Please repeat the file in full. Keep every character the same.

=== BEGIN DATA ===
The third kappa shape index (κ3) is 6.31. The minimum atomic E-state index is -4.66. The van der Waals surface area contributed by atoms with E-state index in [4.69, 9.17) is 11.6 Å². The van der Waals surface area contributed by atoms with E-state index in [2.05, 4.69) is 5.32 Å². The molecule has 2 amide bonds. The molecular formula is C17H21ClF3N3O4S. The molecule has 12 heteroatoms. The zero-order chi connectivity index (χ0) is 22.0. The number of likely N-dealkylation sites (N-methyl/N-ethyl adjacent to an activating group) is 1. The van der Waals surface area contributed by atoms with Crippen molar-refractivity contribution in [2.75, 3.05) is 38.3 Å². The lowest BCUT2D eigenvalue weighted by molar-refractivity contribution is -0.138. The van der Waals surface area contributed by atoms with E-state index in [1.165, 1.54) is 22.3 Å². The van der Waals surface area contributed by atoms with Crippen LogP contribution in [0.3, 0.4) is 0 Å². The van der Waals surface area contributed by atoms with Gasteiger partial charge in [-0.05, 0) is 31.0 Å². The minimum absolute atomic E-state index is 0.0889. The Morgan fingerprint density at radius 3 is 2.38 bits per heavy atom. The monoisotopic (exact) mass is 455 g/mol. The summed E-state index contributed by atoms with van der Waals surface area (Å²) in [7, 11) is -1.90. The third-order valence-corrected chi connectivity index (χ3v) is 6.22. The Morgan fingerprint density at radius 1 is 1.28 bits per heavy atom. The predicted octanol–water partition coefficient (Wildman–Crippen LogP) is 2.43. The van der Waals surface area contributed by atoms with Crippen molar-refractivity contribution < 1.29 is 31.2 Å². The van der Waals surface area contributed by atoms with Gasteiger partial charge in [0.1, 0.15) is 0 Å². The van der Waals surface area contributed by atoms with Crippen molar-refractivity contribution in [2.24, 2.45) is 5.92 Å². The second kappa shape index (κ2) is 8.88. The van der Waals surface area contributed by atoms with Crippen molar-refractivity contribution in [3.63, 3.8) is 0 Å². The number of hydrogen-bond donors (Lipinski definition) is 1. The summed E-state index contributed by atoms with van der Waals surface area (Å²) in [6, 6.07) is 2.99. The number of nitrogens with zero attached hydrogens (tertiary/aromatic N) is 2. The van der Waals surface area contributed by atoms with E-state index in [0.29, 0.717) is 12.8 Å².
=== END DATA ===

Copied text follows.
The third kappa shape index (κ3) is 6.31. The minimum atomic E-state index is -4.66. The van der Waals surface area contributed by atoms with E-state index in [4.69, 9.17) is 11.6 Å². The van der Waals surface area contributed by atoms with E-state index in [2.05, 4.69) is 5.32 Å². The molecule has 2 amide bonds. The molecular formula is C17H21ClF3N3O4S. The molecule has 12 heteroatoms. The zero-order chi connectivity index (χ0) is 22.0. The number of likely N-dealkylation sites (N-methyl/N-ethyl adjacent to an activating group) is 1. The van der Waals surface area contributed by atoms with Crippen molar-refractivity contribution in [2.75, 3.05) is 38.3 Å². The lowest BCUT2D eigenvalue weighted by molar-refractivity contribution is -0.138. The van der Waals surface area contributed by atoms with E-state index in [1.165, 1.54) is 22.3 Å². The van der Waals surface area contributed by atoms with Crippen LogP contribution in [0.3, 0.4) is 0 Å². The van der Waals surface area contributed by atoms with Gasteiger partial charge in [-0.05, 0) is 31.0 Å². The minimum absolute atomic E-state index is 0.0889. The Morgan fingerprint density at radius 3 is 2.38 bits per heavy atom. The monoisotopic (exact) mass is 455 g/mol. The summed E-state index contributed by atoms with van der Waals surface area (Å²) in [7, 11) is -1.90. The third-order valence-corrected chi connectivity index (χ3v) is 6.22. The Morgan fingerprint density at radius 1 is 1.28 bits per heavy atom. The predicted octanol–water partition coefficient (Wildman–Crippen LogP) is 2.43. The van der Waals surface area contributed by atoms with Crippen molar-refractivity contribution < 1.29 is 31.2 Å². The van der Waals surface area contributed by atoms with Gasteiger partial charge in [0.1, 0.15) is 0 Å². The van der Waals surface area contributed by atoms with Crippen molar-refractivity contribution in [2.24, 2.45) is 5.92 Å². The second kappa shape index (κ2) is 8.88. The van der Waals surface area contributed by atoms with Crippen molar-refractivity contribution in [3.63, 3.8) is 0 Å². The number of hydrogen-bond donors (Lipinski definition) is 1. The summed E-state index contributed by atoms with van der Waals surface area (Å²) in [6, 6.07) is 2.99. The number of nitrogens with zero attached hydrogens (tertiary/aromatic N) is 2. The van der Waals surface area contributed by atoms with E-state index in [0.29, 0.717) is 12.8 Å².